Clown Care’s gifts don’t have to be raucous, or even funny. On a recent hospital visit he and his partner peered through the doorway of a 10-year-old boy’s hospital room to see him peacefully sleeping while his mother stroked his head.    

"The scene is beautiful and so elegant and so touching. And you take a breath and we played a song. My partner has a ukulele and he just played a lovely song and I was simply with him and present. And we simply added the music, the appropriate music, that would complete that moment in front of us."       

Clown 'doctor'

Christensen believes that clowns achieve much of their humor - and perhaps their healing power - by acting in ways that seem inappropriate.

He might enter a sick child’s room and walk right into a wall, or parody doctors by giving a medical exam to a rubber chicken. He is also aware that children - especially sick children - are often given little power over their lives. So he always asks permission of the child before the room, and sometimes switches roles with a child by acting benignly helpless when at the bedside.

Michael Christensen as his hospital clown persona, 'Dr. Stubs.'
Michael Christensen as his hospital clown persona, 'Dr. Stubs.'

"Now, all of a sudden, I am the one who needs the help and they become the all-knowing authority. Even in something as simple as ‘Do I have my hat on right?’ ‘Is everything okay?’ and they say ‘You have to button that,’ and ‘You’ve got it all wrong!’ And before you know it, they are sitting up in the bed taking charge. And medical people have told us oftentimes this is a turning point in someone’s illness where they have organized themselves to take charge."    

For his pioneering Clown Care program, Christensen has received the Raoul Wallenberg Humanitarian Award, the Red Skelton Award and Parenting Magazine’s Lifetime Achievement Award.

Christensen’s hospital work has not been limited to children. He offers experimential group workshops that teach the value of playful improvisation and empathic communication to doctors, nurses and health administrators. Indeed, for Christensen and the thousands of people who have been touched by his work, play can be serious business.

You May Like

Tired of Waiting, South Africans Demand Change ‘Now’

With chronic poverty and lack of basic services largely fueling recent xenophobic attacks, many in Rainbow Nation say it’s time for government to act More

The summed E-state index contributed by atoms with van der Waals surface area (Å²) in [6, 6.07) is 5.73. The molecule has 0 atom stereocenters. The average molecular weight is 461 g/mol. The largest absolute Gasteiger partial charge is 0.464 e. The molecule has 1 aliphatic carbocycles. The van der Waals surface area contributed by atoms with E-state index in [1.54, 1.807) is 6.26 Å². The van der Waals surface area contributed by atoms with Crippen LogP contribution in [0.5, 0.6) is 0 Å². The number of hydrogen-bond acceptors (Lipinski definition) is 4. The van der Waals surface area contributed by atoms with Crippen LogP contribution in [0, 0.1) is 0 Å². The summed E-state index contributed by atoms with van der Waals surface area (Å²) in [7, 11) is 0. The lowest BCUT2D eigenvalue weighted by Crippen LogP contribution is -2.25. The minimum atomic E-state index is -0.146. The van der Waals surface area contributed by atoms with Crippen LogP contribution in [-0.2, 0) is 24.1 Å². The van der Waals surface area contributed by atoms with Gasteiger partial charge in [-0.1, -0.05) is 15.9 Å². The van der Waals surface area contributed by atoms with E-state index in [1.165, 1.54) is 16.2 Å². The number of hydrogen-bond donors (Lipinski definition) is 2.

Challenges Ahead for China's Development Plans in Pakistan

Planned $46 billion in energy and infrastructure investments in Pakistan are aimed at transforming the country into a regional hub for trade and investment More

'Forbidden City' Revisits Little Known Era of Asian-American Entertainment

Little-known chapter of entertainment history captured in 80s documentary is revisited in new digitally remastered format and book More

This forum has been closed.
Comments
     
There are no comments in this forum. Be first and add one

Featured Videos

Your JavaScript is turned off or you have an old version of Adobe's Flash Player. Get the latest Flash player.
Cinema That Crosses Borders Showcased at Tribeca Film Festivali
X
April 24, 2015 4:09 AM
Among the nearly 100 feature length films being shown at this year’s Tribeca Film Festival in New York City are more than 20 documentaries and features with international appeal, from a film about a Congolese businessman in China, to documentaries shot in Pakistan and diaspora communities in the U.S., to a poetic look at disaffected South African youth. VOA’s Carolyn Weaver has more.
Video

Video Cinema That Crosses Borders Showcased at Tribeca Film Festival

Among the nearly 100 feature length films being shown at this year’s Tribeca Film Festival in New York City are more than 20 documentaries and features with international appeal, from a film about a Congolese businessman in China, to documentaries shot in Pakistan and diaspora communities in the U.S., to a poetic look at disaffected South African youth. VOA’s Carolyn Weaver has more.
Video

Video UN Confronts Threat of Young Radicals

The radicalization and recruitment of young people into Islamist extremist groups has become a growing challenge for governments worldwide. On Thursday, the U.N. Security Council heard from experts on the issue, which has become a potent threat to international peace and security. VOA’s Margaret Besheer reports.
Video

Video Growing Numbers of Turks Discover Armenian Ancestry

In a climate of improved tolerance, growing numbers of people in Turkey are discovering their grandmothers were Armenian. Hundreds of thousands of Armenians escaped the mass deportations and slaughter of the early 1900's by forced conversion to Islam. Or, Armenian children were taken in by Turkish families and assimilated. Now their stories are increasingly being heard. Dorian Jones reports from Istanbul that the revelations are viewed as an important step.